Why do they believe long form writing is the better way? It has to do with an understanding that most communication is asynchronous.

Communication shouldn’t require schedule synchronization. Calendars have nothing to do with communication. Writing, rather than speaking or meeting, is independent of schedule and far more direct.

Read the entire Guide to Internal Communication to learn more about how Basecamp encourages employees to keep each other updated on their projects.

Reflections on How to Read Self-Help

Throughout my life I have been a regular reader of self-help books. Whether they spoke about yoga, leadership, productivity, habits, or grit, I often found fascinating tips and tricks to apply. However, there are times when I feel burned out by self-help material. Sometimes it can feel trite or repetitive to the point of annoyance. In down times it makes me wonder whether one can really change at all.

Recently, I was pointed to a fresh understanding of the value of self-help books in an article on Tom Cleveland’s blog called How to Read Self-Help. In the article, Tom reflects on the paradox of people’s feelings towards these books.

We’re embarrassed by self-help, but we’re also attracted to it. We like reading it, but we’re skeptical that it works. We suspect self-help isn’t useful, but every serious list of business books turns out to be comprised entirely of self-help books.

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As he explores it further, Tom comes to the realization that that subject of self-help is more complex than it first appears.

I’m going to argue that it’s both. Some self-help is terrible, individualistic hucksterism that the US has exported around the world. But good self-help also exists, and it provides a high-leverage way to lead a better, more fulfilling life.

He then formulates a theory about the way that self-help works. To find out what it is, read the full article.

Making Successful Resolutions

With 2021 a reality, many people around the world made New Year’s Resolutions. Unfortunately, most of those resolutions fail to make an impact. According to U.S. News, 80% of people give up on them within six weeks. Does this mean resolutions are useless to make? Not necessarily.

In an article from Forbes Magazine, journalist Jennifer Cohen shares reasons why people fail to achieve their resolutions. In those reasons are embedded ways to make them successful. For example:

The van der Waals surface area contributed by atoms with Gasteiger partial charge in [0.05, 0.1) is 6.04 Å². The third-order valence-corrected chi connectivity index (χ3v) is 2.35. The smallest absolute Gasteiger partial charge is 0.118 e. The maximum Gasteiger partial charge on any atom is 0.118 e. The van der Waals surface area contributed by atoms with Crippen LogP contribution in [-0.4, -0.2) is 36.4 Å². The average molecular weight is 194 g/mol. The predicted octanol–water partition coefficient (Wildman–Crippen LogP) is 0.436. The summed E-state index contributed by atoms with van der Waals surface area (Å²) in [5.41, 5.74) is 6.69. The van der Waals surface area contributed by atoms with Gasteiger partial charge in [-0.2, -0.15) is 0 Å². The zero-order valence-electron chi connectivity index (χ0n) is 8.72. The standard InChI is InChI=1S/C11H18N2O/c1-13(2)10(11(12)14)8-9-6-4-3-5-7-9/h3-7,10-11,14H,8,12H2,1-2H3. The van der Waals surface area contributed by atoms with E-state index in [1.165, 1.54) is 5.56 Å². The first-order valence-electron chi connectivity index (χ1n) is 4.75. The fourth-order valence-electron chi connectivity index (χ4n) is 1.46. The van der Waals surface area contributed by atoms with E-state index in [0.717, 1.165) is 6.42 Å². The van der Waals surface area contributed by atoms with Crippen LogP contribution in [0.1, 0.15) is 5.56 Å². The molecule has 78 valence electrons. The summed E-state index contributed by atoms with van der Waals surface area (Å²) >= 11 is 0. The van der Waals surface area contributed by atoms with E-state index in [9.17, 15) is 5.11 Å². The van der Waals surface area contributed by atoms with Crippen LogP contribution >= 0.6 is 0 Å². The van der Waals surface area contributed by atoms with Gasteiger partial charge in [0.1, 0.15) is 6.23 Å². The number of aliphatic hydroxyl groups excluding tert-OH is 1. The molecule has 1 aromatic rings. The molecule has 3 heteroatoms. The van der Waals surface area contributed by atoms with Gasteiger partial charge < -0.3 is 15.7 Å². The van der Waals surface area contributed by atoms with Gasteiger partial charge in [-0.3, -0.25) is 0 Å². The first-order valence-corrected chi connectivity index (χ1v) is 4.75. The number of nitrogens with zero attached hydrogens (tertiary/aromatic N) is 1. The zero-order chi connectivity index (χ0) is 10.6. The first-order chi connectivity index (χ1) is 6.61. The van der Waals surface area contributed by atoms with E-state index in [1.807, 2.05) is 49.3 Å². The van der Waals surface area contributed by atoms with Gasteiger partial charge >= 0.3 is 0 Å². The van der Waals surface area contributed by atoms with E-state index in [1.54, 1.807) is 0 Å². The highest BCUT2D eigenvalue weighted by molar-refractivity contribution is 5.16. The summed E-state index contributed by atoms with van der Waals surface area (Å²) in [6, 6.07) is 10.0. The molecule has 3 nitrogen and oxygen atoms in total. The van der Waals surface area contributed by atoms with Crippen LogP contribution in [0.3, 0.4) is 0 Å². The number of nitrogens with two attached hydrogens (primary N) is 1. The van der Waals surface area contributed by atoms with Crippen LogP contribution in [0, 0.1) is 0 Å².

We Fail To Pick Realistic Goals

According to Statista, the most common New Year’s resolutions are to lose weight, exercise and eat more healthfully. These are achievable goals, yet so many of us can’t follow through. It’s because we don’t take an approach that’s rooted in reality.

Ask yourself the following question—which goal is more achievable? Losing 100 pounds or cutting refined sugars from your diet? The answer is obvious. If you cut sugar from your diet, you’re more likely to lose weight. 

You should also keep in mind that choosing realistic goals or resolutions and achieving them improves our mindset. Even a small victory is still a victory (like 30 days without sugar) and you end up preparing yourself for a much larger one.

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Not sure what resolution to make? Then you might benefit on a period of structured reflection. The good folks at Getting Things Done created a simple document to guide a review of the past year and to look ahead at the new one. The PDF handout can be found here.

Wishing you all a Happy New Year!

The Benefits of Gratitude

As 2020 comes to a close I think we all agree that this was a tough year. The stress of the pandemic, the summer of protests, and the Presidential election were unavoidable. However, after enduring these challenges the end of the year offers a time to reflect on our journey. Specifically, it is a good opportunity to take stock of what we are grateful for in our lives.

Gratitude offers a surprising amount of benefits. In an article from Time Magazine published several years ago that still has great merit today, journalist Jamie Ducharme highlighted seven specific benefits of living with gratitude. One of the seven she highlights is that gratitude can ease depression.